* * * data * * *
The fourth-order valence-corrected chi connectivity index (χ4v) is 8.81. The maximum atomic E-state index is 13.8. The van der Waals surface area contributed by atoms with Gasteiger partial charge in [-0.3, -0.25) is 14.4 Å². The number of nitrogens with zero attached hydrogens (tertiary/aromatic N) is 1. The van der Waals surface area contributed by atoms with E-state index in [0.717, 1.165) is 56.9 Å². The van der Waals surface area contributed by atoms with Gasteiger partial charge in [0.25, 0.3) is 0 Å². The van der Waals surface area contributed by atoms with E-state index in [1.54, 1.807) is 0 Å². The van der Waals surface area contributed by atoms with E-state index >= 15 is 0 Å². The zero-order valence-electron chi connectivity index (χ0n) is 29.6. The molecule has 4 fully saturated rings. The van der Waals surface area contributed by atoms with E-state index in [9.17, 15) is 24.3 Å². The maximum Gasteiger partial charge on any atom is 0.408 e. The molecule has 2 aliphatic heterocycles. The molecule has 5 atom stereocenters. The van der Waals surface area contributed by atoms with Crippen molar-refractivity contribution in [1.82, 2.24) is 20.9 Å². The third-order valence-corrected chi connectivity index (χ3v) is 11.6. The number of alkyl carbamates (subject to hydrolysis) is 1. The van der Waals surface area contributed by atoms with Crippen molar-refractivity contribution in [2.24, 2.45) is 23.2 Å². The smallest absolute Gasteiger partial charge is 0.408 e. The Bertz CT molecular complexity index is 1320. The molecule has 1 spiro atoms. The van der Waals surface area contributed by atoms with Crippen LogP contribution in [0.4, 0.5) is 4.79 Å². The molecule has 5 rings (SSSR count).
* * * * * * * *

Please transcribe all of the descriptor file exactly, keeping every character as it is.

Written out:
The fourth-order valence-corrected chi connectivity index (χ4v) is 8.81. The maximum atomic E-state index is 13.8. The van der Waals surface area contributed by atoms with Gasteiger partial charge in [-0.3, -0.25) is 14.4 Å². The number of nitrogens with zero attached hydrogens (tertiary/aromatic N) is 1. The van der Waals surface area contributed by atoms with E-state index in [0.717, 1.165) is 56.9 Å². The van der Waals surface area contributed by atoms with Gasteiger partial charge in [0.25, 0.3) is 0 Å². The van der Waals surface area contributed by atoms with E-state index in [1.54, 1.807) is 0 Å². The van der Waals surface area contributed by atoms with E-state index >= 15 is 0 Å². The zero-order valence-electron chi connectivity index (χ0n) is 29.6. The molecule has 4 fully saturated rings. The van der Waals surface area contributed by atoms with E-state index in [9.17, 15) is 24.3 Å². The maximum Gasteiger partial charge on any atom is 0.408 e. The molecule has 2 aliphatic heterocycles. The molecule has 5 atom stereocenters. The van der Waals surface area contributed by atoms with Crippen molar-refractivity contribution in [1.82, 2.24) is 20.9 Å². The third-order valence-corrected chi connectivity index (χ3v) is 11.6. The number of alkyl carbamates (subject to hydrolysis) is 1. The van der Waals surface area contributed by atoms with Crippen molar-refractivity contribution in [2.24, 2.45) is 23.2 Å². The smallest absolute Gasteiger partial charge is 0.408 e. The Bertz CT molecular complexity index is 1320. The molecule has 1 spiro atoms. The van der Waals surface area contributed by atoms with Crippen LogP contribution in [0.4, 0.5) is 4.79 Å². The molecule has 5 rings (SSSR count).